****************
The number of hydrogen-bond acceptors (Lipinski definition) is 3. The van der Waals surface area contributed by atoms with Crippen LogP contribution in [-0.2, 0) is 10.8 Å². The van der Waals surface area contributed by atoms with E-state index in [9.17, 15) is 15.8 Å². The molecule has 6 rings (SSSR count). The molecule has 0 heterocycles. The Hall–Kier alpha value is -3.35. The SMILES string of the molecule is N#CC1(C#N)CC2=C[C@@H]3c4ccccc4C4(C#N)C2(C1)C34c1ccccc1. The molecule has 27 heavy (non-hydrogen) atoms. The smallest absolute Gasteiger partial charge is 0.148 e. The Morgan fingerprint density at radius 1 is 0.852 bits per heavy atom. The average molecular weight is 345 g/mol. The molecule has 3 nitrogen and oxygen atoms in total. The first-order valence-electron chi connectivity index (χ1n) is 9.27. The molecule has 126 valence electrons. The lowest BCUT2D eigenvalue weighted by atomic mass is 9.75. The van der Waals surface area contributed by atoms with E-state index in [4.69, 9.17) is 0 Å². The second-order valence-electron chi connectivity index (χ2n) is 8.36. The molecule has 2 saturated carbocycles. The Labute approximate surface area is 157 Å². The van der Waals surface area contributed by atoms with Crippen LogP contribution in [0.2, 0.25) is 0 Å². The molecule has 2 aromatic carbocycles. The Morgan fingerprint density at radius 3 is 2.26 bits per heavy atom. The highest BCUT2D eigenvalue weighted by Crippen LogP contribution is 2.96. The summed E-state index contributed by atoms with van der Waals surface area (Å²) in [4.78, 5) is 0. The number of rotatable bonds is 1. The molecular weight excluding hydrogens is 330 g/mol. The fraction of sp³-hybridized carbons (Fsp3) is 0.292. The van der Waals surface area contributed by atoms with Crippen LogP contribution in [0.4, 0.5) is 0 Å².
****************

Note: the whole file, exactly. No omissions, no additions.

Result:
The number of hydrogen-bond acceptors (Lipinski definition) is 3. The van der Waals surface area contributed by atoms with Crippen LogP contribution in [-0.2, 0) is 10.8 Å². The van der Waals surface area contributed by atoms with E-state index in [9.17, 15) is 15.8 Å². The molecule has 6 rings (SSSR count). The molecule has 0 heterocycles. The Hall–Kier alpha value is -3.35. The SMILES string of the molecule is N#CC1(C#N)CC2=C[C@@H]3c4ccccc4C4(C#N)C2(C1)C34c1ccccc1. The molecule has 27 heavy (non-hydrogen) atoms. The smallest absolute Gasteiger partial charge is 0.148 e. The Morgan fingerprint density at radius 1 is 0.852 bits per heavy atom. The average molecular weight is 345 g/mol. The molecule has 3 nitrogen and oxygen atoms in total. The first-order valence-electron chi connectivity index (χ1n) is 9.27. The molecule has 126 valence electrons. The lowest BCUT2D eigenvalue weighted by atomic mass is 9.75. The van der Waals surface area contributed by atoms with E-state index in [4.69, 9.17) is 0 Å². The second-order valence-electron chi connectivity index (χ2n) is 8.36. The molecule has 2 saturated carbocycles. The Labute approximate surface area is 157 Å². The van der Waals surface area contributed by atoms with Crippen LogP contribution in [0.2, 0.25) is 0 Å². The molecule has 2 aromatic carbocycles. The Morgan fingerprint density at radius 3 is 2.26 bits per heavy atom. The highest BCUT2D eigenvalue weighted by Crippen LogP contribution is 2.96. The summed E-state index contributed by atoms with van der Waals surface area (Å²) in [4.78, 5) is 0. The number of rotatable bonds is 1. The molecular weight excluding hydrogens is 330 g/mol. The fraction of sp³-hybridized carbons (Fsp3) is 0.292. The van der Waals surface area contributed by atoms with Crippen LogP contribution in [0.4, 0.5) is 0 Å².